“A six-month-old child has relatively weak approximate number sense: for example, it can tell the difference between 8 dots and 16 dots but not 8 dots and 12 dots. Discrimination ability improves throughout childhood. Our network showed similar progress in number acuity, with its ability to determine the number of objects improving over time as it observed more images,” according to Zorzi, who plans to discuss his research at the EuroScience Open Forum 2016 on 26 July in a session entitled ‘Can we simulate the human brain?’
The project’s work on numerical cognition could have important implications for neuroscience and education, such as understanding the possible causes of impaired number sense in children with dyscalculia, the effect of ageing on number skills and enhancing research into pathologies caused by brain damage.
GENMOD’s impact could be even more far-reaching in other fields, with applications in machine vision, neuroinformatics and artificial intelligence.
“Much of the previous work on modelling human cognition with artificial neural networks has been based on a supervised learning algorithm. Apart from being biologically implausible, this algorithm requires that an external teaching signal is available at each learning event and implies the dubious assumption that learning is largely discriminative,” Zorzi explains. “In contrast, generative models learn internal representations of the sensory data without any supervision or reward. That is, the sensory patterns, for example images of objects, do not need to be labelled to tell the network what has been presented as input or how it should react to it.”
A breakthrough in modelling human perception
The GENMOD team has also used deep neural networks to develop the first full-blown, realistic computational model of letter perception that learned from thousands of images of letters in a variety of fonts, styles and sizes in a completely unsupervised way. By inputting random images of natural scenes beforehand, the network learned over time to define lines, shapes and patterns. When it was subsequently given written text to observe, it applied the same processes to differentiate the letters and eventually words.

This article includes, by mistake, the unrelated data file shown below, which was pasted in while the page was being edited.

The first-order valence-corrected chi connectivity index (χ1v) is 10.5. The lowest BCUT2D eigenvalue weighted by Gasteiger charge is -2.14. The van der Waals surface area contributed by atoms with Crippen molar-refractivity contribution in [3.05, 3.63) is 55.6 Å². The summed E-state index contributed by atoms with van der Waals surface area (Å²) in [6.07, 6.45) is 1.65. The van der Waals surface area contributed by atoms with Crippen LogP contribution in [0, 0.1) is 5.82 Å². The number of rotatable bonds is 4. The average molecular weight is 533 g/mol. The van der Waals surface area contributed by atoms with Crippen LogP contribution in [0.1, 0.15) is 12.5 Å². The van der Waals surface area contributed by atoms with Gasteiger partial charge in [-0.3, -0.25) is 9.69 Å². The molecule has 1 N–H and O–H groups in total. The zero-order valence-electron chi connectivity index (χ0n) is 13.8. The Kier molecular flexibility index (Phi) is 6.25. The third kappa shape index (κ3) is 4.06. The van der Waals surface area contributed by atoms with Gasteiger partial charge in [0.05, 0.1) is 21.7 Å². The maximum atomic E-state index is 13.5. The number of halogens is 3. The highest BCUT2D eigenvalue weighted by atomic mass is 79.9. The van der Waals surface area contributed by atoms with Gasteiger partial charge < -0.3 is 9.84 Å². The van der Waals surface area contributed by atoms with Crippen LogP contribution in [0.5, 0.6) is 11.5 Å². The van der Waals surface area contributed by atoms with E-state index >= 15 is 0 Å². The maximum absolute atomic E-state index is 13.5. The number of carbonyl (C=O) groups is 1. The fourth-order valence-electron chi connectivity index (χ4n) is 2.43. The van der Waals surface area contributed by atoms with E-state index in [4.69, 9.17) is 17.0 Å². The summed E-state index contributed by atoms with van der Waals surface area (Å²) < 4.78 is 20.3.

“This supports the hypothesis about how humans developed written language. There is no part of the brain evolved for reading, so therefore we use the same cognitive processes as we do for identifying objects,” Zorzi says. “The generative model approach is a major breakthrough for modelling human perception and cognition, consistent with neurobiological theories that emphasise the mixing of bottom-up and top-down interactions in the brain.”
Unsupervised learning neural networks could also be put to use for a wide variety of applications where data is uncategorised and unlabelled. For example, the network could be used to identify features of human brain activity from functional magnetic resonance imaging that would be impossible for other technology or human observers to explore. It could even be used to make smartphones truly smart, imbuing mobile devices with cognitive abilities such as intelligent observation, learning and decision-making to overcome the growing problem of network overload.
“Our findings demonstrate that generative models represent a crucial step forward. We expect our work to influence the broader cognitive modelling community and inspire other researchers to embrace the framework in future lines of research,” Zorzi says.